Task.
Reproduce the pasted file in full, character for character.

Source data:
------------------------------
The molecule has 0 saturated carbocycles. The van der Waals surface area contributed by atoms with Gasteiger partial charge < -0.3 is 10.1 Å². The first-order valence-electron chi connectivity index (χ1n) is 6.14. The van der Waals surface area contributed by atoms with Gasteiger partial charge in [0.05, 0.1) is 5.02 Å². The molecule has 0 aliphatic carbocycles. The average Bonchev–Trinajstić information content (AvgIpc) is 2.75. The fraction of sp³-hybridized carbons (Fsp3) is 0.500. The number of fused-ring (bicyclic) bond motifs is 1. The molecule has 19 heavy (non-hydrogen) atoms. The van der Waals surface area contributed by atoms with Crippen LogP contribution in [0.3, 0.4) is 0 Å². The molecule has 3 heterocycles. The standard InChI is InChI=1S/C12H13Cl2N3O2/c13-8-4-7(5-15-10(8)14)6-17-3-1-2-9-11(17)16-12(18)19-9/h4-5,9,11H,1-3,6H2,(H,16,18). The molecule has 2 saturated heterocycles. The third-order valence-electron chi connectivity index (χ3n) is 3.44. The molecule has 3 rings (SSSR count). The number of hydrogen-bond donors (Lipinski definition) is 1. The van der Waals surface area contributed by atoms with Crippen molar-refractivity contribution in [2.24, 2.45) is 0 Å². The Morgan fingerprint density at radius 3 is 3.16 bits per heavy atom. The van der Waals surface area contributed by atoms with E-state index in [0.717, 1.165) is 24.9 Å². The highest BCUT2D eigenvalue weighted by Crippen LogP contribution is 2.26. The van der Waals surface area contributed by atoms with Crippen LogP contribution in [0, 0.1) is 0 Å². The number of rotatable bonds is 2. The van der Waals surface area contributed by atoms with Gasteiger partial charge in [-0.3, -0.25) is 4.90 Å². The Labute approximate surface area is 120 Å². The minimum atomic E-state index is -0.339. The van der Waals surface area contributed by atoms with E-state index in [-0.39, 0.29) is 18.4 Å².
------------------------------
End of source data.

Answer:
The molecule has 0 saturated carbocycles. The van der Waals surface area contributed by atoms with Gasteiger partial charge < -0.3 is 10.1 Å². The first-order valence-electron chi connectivity index (χ1n) is 6.14. The van der Waals surface area contributed by atoms with Gasteiger partial charge in [0.05, 0.1) is 5.02 Å². The molecule has 0 aliphatic carbocycles. The average Bonchev–Trinajstić information content (AvgIpc) is 2.75. The fraction of sp³-hybridized carbons (Fsp3) is 0.500. The number of fused-ring (bicyclic) bond motifs is 1. The molecule has 19 heavy (non-hydrogen) atoms. The van der Waals surface area contributed by atoms with Crippen LogP contribution in [0.3, 0.4) is 0 Å². The molecule has 3 heterocycles. The standard InChI is InChI=1S/C12H13Cl2N3O2/c13-8-4-7(5-15-10(8)14)6-17-3-1-2-9-11(17)16-12(18)19-9/h4-5,9,11H,1-3,6H2,(H,16,18). The molecule has 2 saturated heterocycles. The third-order valence-electron chi connectivity index (χ3n) is 3.44. The molecule has 3 rings (SSSR count). The number of hydrogen-bond donors (Lipinski definition) is 1. The van der Waals surface area contributed by atoms with Crippen molar-refractivity contribution in [2.24, 2.45) is 0 Å². The Morgan fingerprint density at radius 3 is 3.16 bits per heavy atom. The van der Waals surface area contributed by atoms with E-state index in [0.717, 1.165) is 24.9 Å². The highest BCUT2D eigenvalue weighted by Crippen LogP contribution is 2.26. The van der Waals surface area contributed by atoms with Crippen LogP contribution in [0, 0.1) is 0 Å². The number of rotatable bonds is 2. The van der Waals surface area contributed by atoms with Gasteiger partial charge in [-0.3, -0.25) is 4.90 Å². The Labute approximate surface area is 120 Å². The minimum atomic E-state index is -0.339. The van der Waals surface area contributed by atoms with E-state index in [-0.39, 0.29) is 18.4 Å².